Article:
In a separate location not far from the celebration, there was an altar where people could place their decorated sugar skulls as well as memoirs of their loved ones who have passed.
Later, someone from the Spanish Honors Society gave a presentation on Day of the Dead. They offered information on what the holiday meant to the Mexican identity, for those in Mexico and for migrants who are now in the United States. Altar size and offerings, traditional festivities, food and drinks, and even clothing, were all discussed in the presentation.
They also emphasized the importance of not having this holiday lumped in with Halloween, which is a common occurrence as Day of the Dead is close to the more popularized holiday. Though people celebrate Day of the Dead with skeletonized embodiments, it is not worn as a costume as in Halloween. Instead, it started as satirical commentary of Mexican culture but later became a part of the fun festivities of the holiday. Today, it would not be uncommon to see people on the streets of Mexico celebrating Dia de los Muertos in full body skeleton regalia, as seen below.
The Day of the Dead event was a great success, thanks to the cooperation of many different groups. Sharing this cultural tradition with others who are ready to learn and become a part of the holiday in a respectful way encourages unity and bolsters friendships. The hope is to continue the tradition in coming years and to inform and education on this very special celebration.
By Andrea Lopez
Ingomar Mounds Mississippi Archaeology Month Event
Ingomar Mounds held its Mississippi Archaeology Month event on Saturday, October 28th. This event gave a snapshot into what life would have been like for those who built the mounds. A small team of archaeologists from the Cobb Institute of Archaeology set up a table at the opening of the site to display artifacts and to model some flintknapping. Petra Banks is pictured below showing off her flintknapping skills. William Harris (pictured to the left showing a few tourists some artifacts) led tours of the mound and the surrounding areas. The mound can be accessed by a flight of stairs and was fascinating to witness.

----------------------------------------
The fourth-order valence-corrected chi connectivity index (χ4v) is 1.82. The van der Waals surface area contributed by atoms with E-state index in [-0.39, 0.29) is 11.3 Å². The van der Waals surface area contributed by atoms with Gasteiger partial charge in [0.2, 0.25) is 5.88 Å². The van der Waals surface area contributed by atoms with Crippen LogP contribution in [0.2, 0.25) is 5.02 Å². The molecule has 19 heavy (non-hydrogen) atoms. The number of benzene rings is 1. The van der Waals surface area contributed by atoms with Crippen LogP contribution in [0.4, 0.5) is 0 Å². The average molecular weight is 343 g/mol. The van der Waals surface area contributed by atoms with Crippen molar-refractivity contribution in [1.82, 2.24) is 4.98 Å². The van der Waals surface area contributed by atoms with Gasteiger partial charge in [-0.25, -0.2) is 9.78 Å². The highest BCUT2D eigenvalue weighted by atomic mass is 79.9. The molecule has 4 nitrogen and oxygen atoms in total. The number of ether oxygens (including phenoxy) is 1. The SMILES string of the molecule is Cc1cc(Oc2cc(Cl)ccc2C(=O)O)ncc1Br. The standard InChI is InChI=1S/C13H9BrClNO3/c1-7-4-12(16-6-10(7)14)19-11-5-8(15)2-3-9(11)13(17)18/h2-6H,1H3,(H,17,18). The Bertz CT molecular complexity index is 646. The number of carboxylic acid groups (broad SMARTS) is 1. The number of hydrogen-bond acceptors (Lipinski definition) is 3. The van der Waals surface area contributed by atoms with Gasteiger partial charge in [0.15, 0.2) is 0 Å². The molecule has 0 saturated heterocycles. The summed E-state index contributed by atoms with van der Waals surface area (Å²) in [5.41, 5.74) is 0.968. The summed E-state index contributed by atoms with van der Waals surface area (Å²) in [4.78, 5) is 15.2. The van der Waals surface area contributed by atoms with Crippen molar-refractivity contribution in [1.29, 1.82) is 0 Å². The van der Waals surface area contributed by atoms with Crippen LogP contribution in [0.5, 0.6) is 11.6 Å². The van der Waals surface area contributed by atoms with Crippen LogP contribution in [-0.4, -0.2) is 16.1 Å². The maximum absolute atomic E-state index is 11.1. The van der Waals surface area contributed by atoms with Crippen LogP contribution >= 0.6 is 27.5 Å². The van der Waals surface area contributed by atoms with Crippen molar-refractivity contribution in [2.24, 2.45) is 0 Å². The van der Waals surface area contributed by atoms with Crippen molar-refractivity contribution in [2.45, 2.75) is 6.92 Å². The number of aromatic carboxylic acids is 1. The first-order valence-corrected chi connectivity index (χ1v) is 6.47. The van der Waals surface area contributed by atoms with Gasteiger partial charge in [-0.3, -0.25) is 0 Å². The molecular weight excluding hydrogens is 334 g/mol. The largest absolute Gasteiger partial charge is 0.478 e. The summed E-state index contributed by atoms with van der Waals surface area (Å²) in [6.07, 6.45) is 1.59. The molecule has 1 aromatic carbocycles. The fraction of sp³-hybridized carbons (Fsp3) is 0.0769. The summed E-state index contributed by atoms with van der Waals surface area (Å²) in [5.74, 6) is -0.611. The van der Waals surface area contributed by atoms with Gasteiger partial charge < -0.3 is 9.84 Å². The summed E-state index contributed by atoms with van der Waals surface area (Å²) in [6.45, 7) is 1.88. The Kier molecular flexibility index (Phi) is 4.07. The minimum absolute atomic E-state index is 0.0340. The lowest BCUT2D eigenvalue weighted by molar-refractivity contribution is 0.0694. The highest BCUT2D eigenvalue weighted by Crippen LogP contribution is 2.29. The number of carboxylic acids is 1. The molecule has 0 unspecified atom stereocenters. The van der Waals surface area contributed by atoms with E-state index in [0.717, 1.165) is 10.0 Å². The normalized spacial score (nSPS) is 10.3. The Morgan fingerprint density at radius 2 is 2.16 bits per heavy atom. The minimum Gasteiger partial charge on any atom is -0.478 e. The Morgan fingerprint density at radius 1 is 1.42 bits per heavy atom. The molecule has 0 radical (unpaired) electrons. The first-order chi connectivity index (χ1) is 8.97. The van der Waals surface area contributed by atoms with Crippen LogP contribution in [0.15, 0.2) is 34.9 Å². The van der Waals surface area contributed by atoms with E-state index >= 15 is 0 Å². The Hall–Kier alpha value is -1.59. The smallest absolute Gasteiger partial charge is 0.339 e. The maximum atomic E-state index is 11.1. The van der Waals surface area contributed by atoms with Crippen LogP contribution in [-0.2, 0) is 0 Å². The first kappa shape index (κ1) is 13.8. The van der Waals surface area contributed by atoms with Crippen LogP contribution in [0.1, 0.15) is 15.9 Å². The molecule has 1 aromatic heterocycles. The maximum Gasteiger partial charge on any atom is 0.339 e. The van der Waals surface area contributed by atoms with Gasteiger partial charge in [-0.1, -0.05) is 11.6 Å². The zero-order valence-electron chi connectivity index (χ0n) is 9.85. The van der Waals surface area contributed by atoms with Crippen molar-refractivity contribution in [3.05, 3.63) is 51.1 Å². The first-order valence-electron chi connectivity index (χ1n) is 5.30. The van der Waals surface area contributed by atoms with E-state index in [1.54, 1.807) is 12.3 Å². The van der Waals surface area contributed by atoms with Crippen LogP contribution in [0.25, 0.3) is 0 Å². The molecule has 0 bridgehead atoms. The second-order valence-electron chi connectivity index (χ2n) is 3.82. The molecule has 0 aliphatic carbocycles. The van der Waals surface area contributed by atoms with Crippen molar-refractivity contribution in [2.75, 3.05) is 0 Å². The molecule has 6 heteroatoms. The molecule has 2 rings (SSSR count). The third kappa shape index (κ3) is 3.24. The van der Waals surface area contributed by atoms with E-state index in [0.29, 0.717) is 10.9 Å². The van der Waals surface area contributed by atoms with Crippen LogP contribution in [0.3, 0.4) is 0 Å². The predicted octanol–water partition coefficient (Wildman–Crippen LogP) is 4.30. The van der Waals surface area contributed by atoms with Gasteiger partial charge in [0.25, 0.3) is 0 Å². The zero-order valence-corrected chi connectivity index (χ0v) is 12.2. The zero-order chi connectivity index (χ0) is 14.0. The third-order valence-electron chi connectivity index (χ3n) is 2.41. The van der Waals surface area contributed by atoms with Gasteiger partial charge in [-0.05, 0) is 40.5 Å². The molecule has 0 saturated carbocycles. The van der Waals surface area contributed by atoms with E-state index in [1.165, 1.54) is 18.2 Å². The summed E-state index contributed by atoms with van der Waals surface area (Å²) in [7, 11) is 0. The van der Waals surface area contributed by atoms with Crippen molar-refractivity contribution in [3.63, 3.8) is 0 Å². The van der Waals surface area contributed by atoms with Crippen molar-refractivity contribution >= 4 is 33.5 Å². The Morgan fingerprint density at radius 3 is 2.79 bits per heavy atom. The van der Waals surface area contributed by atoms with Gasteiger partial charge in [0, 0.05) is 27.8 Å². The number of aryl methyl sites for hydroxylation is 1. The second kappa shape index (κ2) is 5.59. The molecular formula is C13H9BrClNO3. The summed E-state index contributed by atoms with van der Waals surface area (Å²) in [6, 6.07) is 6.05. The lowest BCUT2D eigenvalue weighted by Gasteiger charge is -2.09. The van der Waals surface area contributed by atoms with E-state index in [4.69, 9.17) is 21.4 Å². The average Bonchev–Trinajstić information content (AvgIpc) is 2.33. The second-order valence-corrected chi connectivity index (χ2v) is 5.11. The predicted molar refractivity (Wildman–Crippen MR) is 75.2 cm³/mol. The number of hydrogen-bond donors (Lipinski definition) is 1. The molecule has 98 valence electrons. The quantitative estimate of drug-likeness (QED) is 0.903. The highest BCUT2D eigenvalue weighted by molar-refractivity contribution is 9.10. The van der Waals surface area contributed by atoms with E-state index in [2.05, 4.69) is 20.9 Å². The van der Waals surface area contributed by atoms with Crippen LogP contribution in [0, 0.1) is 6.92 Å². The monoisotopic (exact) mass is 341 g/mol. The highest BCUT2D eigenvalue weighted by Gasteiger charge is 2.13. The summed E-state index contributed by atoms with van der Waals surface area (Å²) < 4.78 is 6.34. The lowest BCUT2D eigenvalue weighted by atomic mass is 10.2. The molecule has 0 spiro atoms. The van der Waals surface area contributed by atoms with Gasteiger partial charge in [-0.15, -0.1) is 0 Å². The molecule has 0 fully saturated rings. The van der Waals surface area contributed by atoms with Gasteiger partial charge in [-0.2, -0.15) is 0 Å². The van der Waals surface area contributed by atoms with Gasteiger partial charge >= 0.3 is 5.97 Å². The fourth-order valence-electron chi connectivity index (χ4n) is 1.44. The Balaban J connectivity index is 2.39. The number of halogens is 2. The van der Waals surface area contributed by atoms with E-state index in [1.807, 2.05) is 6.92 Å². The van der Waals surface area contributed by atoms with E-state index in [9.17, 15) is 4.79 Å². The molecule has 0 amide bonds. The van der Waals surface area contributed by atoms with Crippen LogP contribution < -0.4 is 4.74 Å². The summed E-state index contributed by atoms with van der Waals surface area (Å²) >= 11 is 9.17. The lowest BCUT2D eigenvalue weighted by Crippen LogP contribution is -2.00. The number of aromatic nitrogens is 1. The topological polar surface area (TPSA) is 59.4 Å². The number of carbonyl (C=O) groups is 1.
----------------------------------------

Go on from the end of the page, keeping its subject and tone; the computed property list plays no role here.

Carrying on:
The event also hosted several individuals who were marketing their own flintknapping handiwork. A variety of items were on display, such as flinted glass, bison tooth necklaces, and stone points. It was fascinating to see such craftsmanship and skill in flintknapping. I know from a small amount of experience and a large number of smashed fingers and whacked thighs that flintknapping is not an easy task to get right. The Ingomar event gave me and the others who visited the site a chance to see what real flintknapping expertise looks like.
In addition to the variety of fascinating tents, there was also a chance for visitors to show their skills at atlatl throwing and bow and arrow shooting, or to learn for the first time. A few skilled individuals were happy to show us how to hold the arrow correctly and some of us even managed to hit the target!
Ingomar Mounds hosted a fantastic Archaeology Month event and everyone from eight-year-old amateur flintknappers to eighty-year-old history buffs could find something with which to get their hands dirty.
By Cate McAlpine